Professor of Economics Ron Kneebone, lead author of the new analysis The Very Poor and the Affordability of Housing, noted that while Vancouver and Toronto’s eye-popping costs might lead one to conclude that these cities are basically unlivable, Calgary actually outstrips these cities in terms of accessibility to the lowest-earning workers—by a significant margin.
“A lone parent in Calgary would need to be spending 70 per cent of their income on rent for a low-quality one-bedroom apartment,” Kneebone stated, as quoted by CBC News. “If you take that same person in Montreal, than they're spending less than half that amount on rent.”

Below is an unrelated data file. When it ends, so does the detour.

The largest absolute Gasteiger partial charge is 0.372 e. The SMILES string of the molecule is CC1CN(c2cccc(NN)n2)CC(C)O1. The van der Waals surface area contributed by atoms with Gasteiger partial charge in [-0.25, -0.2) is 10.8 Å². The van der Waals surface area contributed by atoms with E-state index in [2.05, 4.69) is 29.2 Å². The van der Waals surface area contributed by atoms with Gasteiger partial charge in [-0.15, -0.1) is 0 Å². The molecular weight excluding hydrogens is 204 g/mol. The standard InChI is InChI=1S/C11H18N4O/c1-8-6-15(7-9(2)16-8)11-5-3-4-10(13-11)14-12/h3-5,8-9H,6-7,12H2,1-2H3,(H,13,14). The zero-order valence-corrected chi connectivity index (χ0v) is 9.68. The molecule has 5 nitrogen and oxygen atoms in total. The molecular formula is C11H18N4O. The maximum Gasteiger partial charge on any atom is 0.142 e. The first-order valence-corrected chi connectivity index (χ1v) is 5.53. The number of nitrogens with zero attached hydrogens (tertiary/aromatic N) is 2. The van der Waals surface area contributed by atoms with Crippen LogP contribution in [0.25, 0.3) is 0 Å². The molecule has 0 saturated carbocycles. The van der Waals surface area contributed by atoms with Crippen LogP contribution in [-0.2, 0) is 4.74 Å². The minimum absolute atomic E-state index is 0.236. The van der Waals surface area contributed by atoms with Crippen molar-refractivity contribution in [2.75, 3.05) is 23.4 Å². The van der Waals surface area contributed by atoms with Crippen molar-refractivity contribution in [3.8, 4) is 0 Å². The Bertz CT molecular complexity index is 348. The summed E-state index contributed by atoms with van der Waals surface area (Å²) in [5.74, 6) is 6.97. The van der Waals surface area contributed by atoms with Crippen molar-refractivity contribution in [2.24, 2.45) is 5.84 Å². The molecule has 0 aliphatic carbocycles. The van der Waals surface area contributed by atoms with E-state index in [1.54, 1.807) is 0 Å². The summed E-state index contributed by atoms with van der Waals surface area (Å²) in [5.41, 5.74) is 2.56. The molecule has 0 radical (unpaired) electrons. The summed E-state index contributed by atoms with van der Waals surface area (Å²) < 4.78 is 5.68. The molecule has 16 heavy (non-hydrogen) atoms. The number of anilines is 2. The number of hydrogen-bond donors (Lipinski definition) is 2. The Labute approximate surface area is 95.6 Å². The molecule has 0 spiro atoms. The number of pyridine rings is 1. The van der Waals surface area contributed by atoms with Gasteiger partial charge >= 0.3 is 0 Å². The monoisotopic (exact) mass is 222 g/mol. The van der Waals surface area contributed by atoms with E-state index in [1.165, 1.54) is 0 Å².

“Vancouver has relatively more rental accommodations than Calgary does … There's no place to live in Calgary and as a result the price of low-end housing is really expensive,” he added.
The academic noted, however, that the main point of these findings is that there’s no “one-size-fits-all” solution that can be employed to address the crisis.
“One of the things we wanted to stress with this study is there is no national housing issue. There are housing issues in particular cities,” Kneebone stressed. “What I'm afraid of the government doing is saying there is one solution that will fit every city. And our point is that there isn't.”
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Calgary’s rental sector is the most expensive market for the country’s low-income earners, according to the head researcher of a recent study from the University of Calgary's School of Public Policy.